Examples and Tips for Designing Colorful Business Cards
Colorful business cards can be quite the challenge, not because they are difficult to design but because balance can so hard to find. The purpose behind a business card is to provide a memorable point of reference for your contact information so a customer can find you easily. Lots of color can at times distract from this purpose. Yet, if your business image is one that calls for a lively design, lots of color may be the only way to go.
Check out the excellent examples of successful business card designs that use bright color schemes below. Then read up on the following tips on finding balance: not over-doing it with a gaudy design and not creating something boring, either.
Use the Brand
The easiest way to make sure you get the color scheme right is to use the brand as your reference point. Use colors from the logo and other sources of defined hues. There is creative freedom outside of these ranges, at times, but basically the key is to use any brand definitions available and use colors that complement this range.
Look to the Industry
Some industries have trends that you do not necessarily need to follow to the letter, but you can still give a nod in the design. For example, in the real estate business it is very common to include a mugshot of the person. How and why this has evolved is anybody’s guess, but that’s common practice and should at least be considered. Any industry trends such as this one will help you focus your design. You may decide not to follow them, but at least you have a starting point for consideration.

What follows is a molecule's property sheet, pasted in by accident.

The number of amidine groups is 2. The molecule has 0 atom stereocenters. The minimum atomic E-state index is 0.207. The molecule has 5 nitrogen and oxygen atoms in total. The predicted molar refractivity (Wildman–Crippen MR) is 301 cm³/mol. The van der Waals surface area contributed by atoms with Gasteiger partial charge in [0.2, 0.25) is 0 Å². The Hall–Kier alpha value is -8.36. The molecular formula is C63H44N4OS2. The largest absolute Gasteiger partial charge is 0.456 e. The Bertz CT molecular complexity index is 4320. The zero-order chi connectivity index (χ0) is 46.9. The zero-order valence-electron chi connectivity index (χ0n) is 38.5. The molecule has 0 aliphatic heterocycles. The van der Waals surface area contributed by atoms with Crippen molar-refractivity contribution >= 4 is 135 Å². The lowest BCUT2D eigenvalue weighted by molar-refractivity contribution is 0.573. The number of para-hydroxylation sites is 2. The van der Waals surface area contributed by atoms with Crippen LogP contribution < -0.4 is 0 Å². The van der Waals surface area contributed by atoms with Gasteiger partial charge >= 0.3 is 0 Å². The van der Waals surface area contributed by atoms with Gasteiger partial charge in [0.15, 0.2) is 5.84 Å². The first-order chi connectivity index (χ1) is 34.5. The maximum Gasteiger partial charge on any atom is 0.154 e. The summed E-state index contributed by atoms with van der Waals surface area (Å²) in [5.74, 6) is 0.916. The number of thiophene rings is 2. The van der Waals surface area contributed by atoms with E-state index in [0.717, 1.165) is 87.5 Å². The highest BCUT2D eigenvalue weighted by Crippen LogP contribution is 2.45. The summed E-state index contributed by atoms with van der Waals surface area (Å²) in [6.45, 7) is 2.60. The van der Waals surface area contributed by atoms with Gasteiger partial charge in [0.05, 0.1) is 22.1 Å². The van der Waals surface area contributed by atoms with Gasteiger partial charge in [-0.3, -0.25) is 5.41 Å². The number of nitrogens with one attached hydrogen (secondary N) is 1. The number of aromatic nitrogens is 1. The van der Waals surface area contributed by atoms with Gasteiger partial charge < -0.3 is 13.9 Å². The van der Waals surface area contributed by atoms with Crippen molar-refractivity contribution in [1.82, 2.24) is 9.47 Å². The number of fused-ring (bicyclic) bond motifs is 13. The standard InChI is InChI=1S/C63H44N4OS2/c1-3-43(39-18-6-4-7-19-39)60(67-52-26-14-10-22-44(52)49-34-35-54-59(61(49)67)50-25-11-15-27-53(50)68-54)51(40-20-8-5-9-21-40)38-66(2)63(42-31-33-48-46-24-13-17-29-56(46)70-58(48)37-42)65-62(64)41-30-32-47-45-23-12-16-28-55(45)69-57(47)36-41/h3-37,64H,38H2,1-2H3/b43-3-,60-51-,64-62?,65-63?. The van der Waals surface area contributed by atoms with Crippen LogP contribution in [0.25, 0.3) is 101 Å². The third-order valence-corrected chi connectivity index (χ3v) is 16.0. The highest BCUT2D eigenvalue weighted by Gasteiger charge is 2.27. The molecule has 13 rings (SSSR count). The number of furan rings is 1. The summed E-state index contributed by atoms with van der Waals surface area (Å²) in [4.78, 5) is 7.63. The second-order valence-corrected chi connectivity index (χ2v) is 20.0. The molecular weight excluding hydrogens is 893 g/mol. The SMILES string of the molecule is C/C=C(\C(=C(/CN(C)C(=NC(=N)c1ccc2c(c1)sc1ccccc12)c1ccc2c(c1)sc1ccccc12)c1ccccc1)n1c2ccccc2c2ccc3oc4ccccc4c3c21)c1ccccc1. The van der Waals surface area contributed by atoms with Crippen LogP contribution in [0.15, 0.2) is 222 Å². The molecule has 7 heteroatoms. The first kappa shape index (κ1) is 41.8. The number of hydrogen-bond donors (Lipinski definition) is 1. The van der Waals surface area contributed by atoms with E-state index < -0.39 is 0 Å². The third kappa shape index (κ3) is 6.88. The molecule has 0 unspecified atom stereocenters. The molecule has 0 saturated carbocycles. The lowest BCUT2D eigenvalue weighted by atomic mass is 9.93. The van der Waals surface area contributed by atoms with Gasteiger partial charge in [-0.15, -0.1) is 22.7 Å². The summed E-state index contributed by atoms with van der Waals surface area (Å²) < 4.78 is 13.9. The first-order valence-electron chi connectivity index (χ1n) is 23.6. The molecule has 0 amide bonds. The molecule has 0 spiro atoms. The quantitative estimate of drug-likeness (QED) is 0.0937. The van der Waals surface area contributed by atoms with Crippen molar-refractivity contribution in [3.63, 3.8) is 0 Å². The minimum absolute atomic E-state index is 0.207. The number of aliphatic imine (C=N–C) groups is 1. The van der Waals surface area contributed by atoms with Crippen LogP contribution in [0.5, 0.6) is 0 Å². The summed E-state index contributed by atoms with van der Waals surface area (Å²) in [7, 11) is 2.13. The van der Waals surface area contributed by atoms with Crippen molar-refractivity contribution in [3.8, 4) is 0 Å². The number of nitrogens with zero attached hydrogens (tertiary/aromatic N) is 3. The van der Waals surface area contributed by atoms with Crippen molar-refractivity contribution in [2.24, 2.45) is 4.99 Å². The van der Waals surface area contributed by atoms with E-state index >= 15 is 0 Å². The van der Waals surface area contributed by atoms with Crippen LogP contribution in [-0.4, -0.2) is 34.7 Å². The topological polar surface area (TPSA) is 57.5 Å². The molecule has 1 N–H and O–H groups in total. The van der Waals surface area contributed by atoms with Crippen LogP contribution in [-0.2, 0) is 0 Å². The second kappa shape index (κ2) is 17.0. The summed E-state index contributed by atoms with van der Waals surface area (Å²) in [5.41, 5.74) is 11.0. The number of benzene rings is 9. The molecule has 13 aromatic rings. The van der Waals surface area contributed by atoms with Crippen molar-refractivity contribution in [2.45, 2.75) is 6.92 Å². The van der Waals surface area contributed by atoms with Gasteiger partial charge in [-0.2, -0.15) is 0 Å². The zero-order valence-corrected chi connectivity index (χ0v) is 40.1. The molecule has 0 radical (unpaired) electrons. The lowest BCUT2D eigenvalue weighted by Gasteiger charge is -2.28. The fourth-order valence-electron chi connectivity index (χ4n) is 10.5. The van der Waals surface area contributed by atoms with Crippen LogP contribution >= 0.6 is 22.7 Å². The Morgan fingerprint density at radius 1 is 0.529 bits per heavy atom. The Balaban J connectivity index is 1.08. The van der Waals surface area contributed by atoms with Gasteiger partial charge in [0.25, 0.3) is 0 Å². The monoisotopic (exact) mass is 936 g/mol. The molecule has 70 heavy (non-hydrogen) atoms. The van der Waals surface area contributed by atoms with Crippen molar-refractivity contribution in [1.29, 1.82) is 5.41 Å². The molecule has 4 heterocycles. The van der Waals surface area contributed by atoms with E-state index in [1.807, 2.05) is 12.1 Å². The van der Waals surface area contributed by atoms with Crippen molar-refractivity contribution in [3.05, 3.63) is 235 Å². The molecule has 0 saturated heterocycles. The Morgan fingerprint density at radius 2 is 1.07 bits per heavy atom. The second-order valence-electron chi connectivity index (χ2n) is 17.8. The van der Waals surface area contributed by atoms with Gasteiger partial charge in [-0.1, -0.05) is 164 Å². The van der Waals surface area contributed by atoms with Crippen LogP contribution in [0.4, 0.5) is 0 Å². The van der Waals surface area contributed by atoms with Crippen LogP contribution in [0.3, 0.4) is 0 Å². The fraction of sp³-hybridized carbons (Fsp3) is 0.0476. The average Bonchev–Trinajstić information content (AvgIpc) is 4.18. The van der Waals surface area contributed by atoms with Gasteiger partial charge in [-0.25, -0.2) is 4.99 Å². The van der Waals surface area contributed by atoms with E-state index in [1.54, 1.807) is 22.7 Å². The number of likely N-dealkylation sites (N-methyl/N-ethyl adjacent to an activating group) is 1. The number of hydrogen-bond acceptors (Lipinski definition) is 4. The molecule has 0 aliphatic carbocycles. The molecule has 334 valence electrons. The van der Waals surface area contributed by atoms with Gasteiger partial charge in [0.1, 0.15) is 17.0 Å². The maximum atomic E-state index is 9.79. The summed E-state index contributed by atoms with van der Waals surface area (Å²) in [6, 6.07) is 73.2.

Real Estate business cards almost always have a picture of the agent.
Use Color Scheme Designers and Swatches
Resources abound for color schemes and swatches that you can import right into Photoshop or Illustrator. These give you a baseline and help you find logical color arrangements. Check out Color Scheme Designer and Adobe Kuler for ideas.
Get a Second (Third and Fourth) Opinion
It’s always a good idea to get an outside opinion before sending any designs to the printer. Make a draft copy on your personal computer and see how the design translates from the screen to paper. Sometimes the scale changes everything. And see how other people react and what information they recall. A few minutes worth of feedback can save hours of redesign later.
Tara Hornor has a degree in English and has found her niche writing about marketing, advertising, branding, graphic design, and desktop publishing. She writes for PrintPlace.com, an online printing company that offers postcards, posters, brochure printing, postcard printing, and more printed marketing media. In addition to her writing career, Tara also enjoys spending time with her husband and two children.